The girl’s mother allowed her to go on the trip, but because the school wouldn’t allow the girl to go unless both parents consented, the girl, with the mother’s support took legal action against her father.

According to Ms. Beaudoin, the judge ruled that denying the trip was unduly severe punishment. [emphasis mine – admin]


The kid sneaks to get around what appears to be a reasonable punishment; the father deems her to be too untrustworthy to go away for three days with many peers and the limited adult supervision that goes hand-in-hand with chaperoned school trips. And someone else wholly unconnected with the family gets to decide that his decision as a parent does not stand?

Look, whether the father was right or wrong in his decision, he made a judgment that in no way endangered this kid or subjected her to a cruelty beyond having to endure the word “no” and not getting exactly what she wanted. The repercussions of that “no” would have affected the dynamics of a family relationship, in either positive or negative ways, as these things tend to do in families. My own experience as both parent and child suggests that sometimes a stern “no” over something big manages to teach everyone a lesson, if they’re willing to learn it.

But the only lessons learned here are that a parent dare not deny his little darling anything, lest the court decide he’s been too harsh.

The father, who is appealing the decision, was “devastated” by the ruling, and is refusing to take his daughter back “because he has no authority over her.”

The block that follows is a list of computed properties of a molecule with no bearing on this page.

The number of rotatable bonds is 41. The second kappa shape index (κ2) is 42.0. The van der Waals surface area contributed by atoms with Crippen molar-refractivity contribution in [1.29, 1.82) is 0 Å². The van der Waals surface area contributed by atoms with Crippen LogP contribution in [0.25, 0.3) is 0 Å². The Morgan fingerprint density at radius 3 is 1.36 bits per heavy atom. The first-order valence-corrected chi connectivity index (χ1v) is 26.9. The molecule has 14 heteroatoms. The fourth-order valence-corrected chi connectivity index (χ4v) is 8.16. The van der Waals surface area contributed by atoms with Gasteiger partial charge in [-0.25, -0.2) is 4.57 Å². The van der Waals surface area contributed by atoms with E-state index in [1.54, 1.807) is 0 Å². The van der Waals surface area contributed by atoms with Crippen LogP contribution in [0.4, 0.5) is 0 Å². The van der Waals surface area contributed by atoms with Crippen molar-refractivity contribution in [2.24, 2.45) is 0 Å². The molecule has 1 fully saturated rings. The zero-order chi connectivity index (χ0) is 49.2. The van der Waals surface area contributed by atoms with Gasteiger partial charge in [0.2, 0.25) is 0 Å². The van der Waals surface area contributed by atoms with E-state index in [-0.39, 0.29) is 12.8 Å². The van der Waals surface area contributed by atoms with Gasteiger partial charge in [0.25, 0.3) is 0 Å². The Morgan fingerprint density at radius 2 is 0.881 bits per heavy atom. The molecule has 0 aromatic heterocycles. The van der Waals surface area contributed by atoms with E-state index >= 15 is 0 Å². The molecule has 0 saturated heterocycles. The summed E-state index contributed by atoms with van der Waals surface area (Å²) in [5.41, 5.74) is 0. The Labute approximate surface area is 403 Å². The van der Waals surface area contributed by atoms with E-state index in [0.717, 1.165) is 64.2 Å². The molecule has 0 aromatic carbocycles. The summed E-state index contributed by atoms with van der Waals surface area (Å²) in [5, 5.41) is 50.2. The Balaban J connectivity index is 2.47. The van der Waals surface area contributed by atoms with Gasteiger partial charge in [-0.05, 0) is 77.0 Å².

I don’t blame him. The child (and mostly her mother) have harmed that relationship much more than a no and a missed trip ever could have. They’ve emasculated the father and completely deconstructed notions of family matters, parental authority and discipline.

The Canadian Senate has passed a bill outlawing spanking. There are arguments to be made for and against on that issue, and one can see both arguments, but it does seem to me to be a slippery slope both ways. I’m all for protecting children from abuse (I happen to think verbal abuse and screaming is more traumatic to a child than a swipe on the bum) but, as we see in the Steyn and Levant cases, it’s too easy for a law full of good intentions to become prosecuted too zealously.

In Canada, right now, you may not speak freely, or write your opinion without fear of prosecution (and the conviction rate is 100%!); you may not spank your child for painting his brother red, and – for some judges – you may not tell your 12 year old daughter that no, she may not go on a field trip, because she’s been misbehaving. And, while no details are contained in this report, you can’t get too excited at a kid’s lacrosse game, either.

Feel strongly about nothing. Be nice. Don’t speak up. Don’t get passionate. Don’t say no. Only say yes. Be nice some more. Aren’t we all happy, now? How nice.

It’s like a Stepford Nation. And it seems to be heading our way.

Hot Air has more on the issue of free speech and Jonah Goldberg writes here on the intellectually dishonest NY Times piece they mention in the video.